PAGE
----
May 24


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Jeremiah 11-14
We are in the Prophetic Stream reading from the New International Version.

 

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Commentary by Dr. Drake Travis

Jesus, we feel pressed to pray for Jeremiah and provide hospitality or give him a break somehow. Let us take that same sentiment and provide it as support to those who serve you today. Increase our faith and service Lord.  Amen
Come this chapter, Josiah has recently died and the reforms he instituted are reverting fast as the people are diving back into idolatry.  It’s not good.  The first wave of the Babylonian invasion is less than five years out and the false prophets are crooning about security and riches and that all is well while they are hypocritical and two-faced as a hyena wearing three halloween costumes.

11 – The title of this chapter -from any angle you view it- is basically, “The Covenant is Broken”.  To put it in today’s terms. Your daddy has given you a vehicle, it has a lifetime warranty, bumper to bumper 100% insurance coverage ‘forever’. You’ve been granted a gas card to swipe at any station in the world. Maintenance is also “on the house”. It’s the most beautiful car you ever saw. It is far beyond better than what you were hoping to get. All that’s required is that you drive sensibly, safely, share rides with those who need it as time affords and go to church on Sunday.  Easy enough? Well in chapter 11 of Jeremiah, you’ve been pulled over for driving 85 is a 35 mph zone [AGAIN!], you are inebriated, it’s a 7 passenger car and you have 12 people in it -no one has a seatbelt on, music is blaring and you can’t even hear the policeman trying to ask for your license and registration. You think you should be let off because your daddeo is mayor and you insist you be allowed to drive on and instead you are forced to get out for a DUI test. The others in the car start plotting that they should burn the police car because their “fun” has been interrupted. btw, this is the 60th time you have been pulled over in similar fashion.

[Jeremiah is the policeman here and the people in the car are the residents of Jerusalem about 610-609 B.C.  Make sense?!]
12 – Jeremiah’s prophetic heart for ministry is being tested here as he notes the disparaging difference between his situation [as he is loathed for speaking while he serves God] against the way the wicked are thriving and prospering.  It’s a legitimate question. These same people who are smack-mouthed about God since they don’t mean their vows and their hearts are far gone astray,–> these same people are also wanting to kill Jeremiah for exhorting them. God’s reply is sobering and … well, it is what it is.  No one is going to get away for their turning away from God in a cavalier manner.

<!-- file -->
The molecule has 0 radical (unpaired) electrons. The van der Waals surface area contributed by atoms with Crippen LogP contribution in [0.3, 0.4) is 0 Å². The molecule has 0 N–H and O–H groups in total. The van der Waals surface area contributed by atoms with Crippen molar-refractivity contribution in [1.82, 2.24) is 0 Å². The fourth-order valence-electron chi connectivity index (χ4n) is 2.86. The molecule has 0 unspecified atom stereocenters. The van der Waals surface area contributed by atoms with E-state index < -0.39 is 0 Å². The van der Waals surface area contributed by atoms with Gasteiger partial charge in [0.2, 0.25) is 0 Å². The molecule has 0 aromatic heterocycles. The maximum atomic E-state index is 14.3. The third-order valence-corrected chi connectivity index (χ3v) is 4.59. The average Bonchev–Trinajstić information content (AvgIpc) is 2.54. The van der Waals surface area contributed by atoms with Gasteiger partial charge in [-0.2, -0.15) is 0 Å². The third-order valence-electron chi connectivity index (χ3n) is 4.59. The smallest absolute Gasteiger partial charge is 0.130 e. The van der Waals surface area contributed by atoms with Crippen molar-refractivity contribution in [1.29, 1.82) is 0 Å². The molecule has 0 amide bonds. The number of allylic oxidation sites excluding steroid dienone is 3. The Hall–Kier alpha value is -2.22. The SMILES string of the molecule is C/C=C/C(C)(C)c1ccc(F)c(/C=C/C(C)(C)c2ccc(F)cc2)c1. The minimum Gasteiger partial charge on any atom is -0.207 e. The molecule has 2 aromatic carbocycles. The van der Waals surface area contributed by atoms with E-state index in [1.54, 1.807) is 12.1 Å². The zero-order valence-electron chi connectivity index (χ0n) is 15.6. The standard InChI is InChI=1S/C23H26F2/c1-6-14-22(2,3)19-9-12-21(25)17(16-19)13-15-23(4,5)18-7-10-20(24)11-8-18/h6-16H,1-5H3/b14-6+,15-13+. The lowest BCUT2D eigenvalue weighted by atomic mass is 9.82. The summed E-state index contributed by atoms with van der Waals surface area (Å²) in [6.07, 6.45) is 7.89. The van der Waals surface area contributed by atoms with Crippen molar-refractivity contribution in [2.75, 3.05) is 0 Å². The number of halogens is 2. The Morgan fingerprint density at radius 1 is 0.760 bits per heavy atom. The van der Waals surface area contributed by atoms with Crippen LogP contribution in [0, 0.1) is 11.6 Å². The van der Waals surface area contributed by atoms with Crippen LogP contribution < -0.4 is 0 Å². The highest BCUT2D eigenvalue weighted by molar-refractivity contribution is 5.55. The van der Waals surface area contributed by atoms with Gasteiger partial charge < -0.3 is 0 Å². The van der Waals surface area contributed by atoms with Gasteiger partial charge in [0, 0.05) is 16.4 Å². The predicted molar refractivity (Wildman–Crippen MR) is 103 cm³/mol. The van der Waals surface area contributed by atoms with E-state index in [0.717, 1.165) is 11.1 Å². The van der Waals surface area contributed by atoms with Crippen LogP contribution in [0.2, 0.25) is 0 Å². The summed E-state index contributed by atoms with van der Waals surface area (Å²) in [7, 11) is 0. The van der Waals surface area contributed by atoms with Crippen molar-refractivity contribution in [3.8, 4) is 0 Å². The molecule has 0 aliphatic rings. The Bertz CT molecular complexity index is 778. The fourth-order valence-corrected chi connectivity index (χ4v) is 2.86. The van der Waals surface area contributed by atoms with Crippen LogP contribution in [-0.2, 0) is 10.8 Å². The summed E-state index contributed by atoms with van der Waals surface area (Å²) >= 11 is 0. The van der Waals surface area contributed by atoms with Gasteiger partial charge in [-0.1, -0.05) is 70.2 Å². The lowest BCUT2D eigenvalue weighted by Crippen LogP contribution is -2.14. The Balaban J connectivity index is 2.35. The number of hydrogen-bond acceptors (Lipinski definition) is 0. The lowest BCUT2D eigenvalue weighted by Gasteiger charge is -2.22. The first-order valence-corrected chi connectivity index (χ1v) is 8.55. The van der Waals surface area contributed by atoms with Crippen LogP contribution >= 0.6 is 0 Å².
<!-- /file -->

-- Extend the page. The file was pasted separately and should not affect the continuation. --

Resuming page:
13 – The story is told straight-forward and it is easy to interpret. The linen belt is Jerusalem and Judah. They were beautiful, decorative and helpful – but are now soiled, ugly and useless.  Also,
Judah is going to be smashed the way a loud-mouthed drunk late on a weekend night gets pummeled for shooting off his mouth.   Captivity is coming for these people.  It’s like the whole nation is going to jail !  Apparently they are virtually impossible to “scare straight” so they will be “doing time” in the Babylonian Big House.

14 – There is a drought. The famine is going to get worse. The enemy is armed and is coming.  It is awful and it will be more awful before Jerusalem falls silent!  Still Jeremiah prays for this people.  He cares for them in this manner and in the continuing prayer (that goes into ch. 15).  Jeremiah is sounding sort of like Jesus languishing that he would like to gather Jerusalem in his arms but they wouldn’t.  Jeremiah’s prayer here is spot-on accurate theology.  He has the wherewithall to utter, “Oh Lord Our God … our hope is in you.  He may have been the only one in the city praying this but Jeremiah is stallwart in heart to articulate his prayer as he does.

Jeremiah is committed beyond what most all Christians today understand commitment.

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